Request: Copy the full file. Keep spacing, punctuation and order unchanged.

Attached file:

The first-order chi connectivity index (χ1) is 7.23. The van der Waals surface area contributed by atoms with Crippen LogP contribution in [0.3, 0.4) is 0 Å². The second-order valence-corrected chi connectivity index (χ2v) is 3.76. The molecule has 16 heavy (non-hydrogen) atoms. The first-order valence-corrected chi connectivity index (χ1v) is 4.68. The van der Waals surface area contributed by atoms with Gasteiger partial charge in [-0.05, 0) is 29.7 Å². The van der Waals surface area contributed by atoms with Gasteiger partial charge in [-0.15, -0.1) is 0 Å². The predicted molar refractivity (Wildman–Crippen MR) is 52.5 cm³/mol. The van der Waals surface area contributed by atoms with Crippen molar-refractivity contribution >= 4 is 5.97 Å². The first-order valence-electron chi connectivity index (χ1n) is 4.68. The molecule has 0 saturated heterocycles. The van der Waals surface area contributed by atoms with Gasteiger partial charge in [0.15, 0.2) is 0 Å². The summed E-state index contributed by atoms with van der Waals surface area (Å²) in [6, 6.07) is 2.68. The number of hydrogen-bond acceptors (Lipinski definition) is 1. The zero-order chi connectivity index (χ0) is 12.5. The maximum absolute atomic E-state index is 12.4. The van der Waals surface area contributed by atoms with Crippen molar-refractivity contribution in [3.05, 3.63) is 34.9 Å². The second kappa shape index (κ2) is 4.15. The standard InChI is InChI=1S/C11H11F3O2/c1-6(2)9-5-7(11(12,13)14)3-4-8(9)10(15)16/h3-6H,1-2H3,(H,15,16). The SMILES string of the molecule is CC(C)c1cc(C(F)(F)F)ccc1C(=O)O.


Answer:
The first-order chi connectivity index (χ1) is 7.23. The van der Waals surface area contributed by atoms with Crippen LogP contribution in [0.3, 0.4) is 0 Å². The second-order valence-corrected chi connectivity index (χ2v) is 3.76. The molecule has 16 heavy (non-hydrogen) atoms. The first-order valence-corrected chi connectivity index (χ1v) is 4.68. The van der Waals surface area contributed by atoms with Gasteiger partial charge in [-0.05, 0) is 29.7 Å². The van der Waals surface area contributed by atoms with Gasteiger partial charge in [-0.15, -0.1) is 0 Å². The predicted molar refractivity (Wildman–Crippen MR) is 52.5 cm³/mol. The van der Waals surface area contributed by atoms with Crippen molar-refractivity contribution >= 4 is 5.97 Å². The first-order valence-electron chi connectivity index (χ1n) is 4.68. The molecule has 0 saturated heterocycles. The van der Waals surface area contributed by atoms with Gasteiger partial charge in [0.15, 0.2) is 0 Å². The summed E-state index contributed by atoms with van der Waals surface area (Å²) in [6, 6.07) is 2.68. The number of hydrogen-bond acceptors (Lipinski definition) is 1. The zero-order chi connectivity index (χ0) is 12.5. The maximum absolute atomic E-state index is 12.4. The van der Waals surface area contributed by atoms with Crippen molar-refractivity contribution in [3.05, 3.63) is 34.9 Å². The second kappa shape index (κ2) is 4.15. The standard InChI is InChI=1S/C11H11F3O2/c1-6(2)9-5-7(11(12,13)14)3-4-8(9)10(15)16/h3-6H,1-2H3,(H,15,16). The SMILES string of the molecule is CC(C)c1cc(C(F)(F)F)ccc1C(=O)O.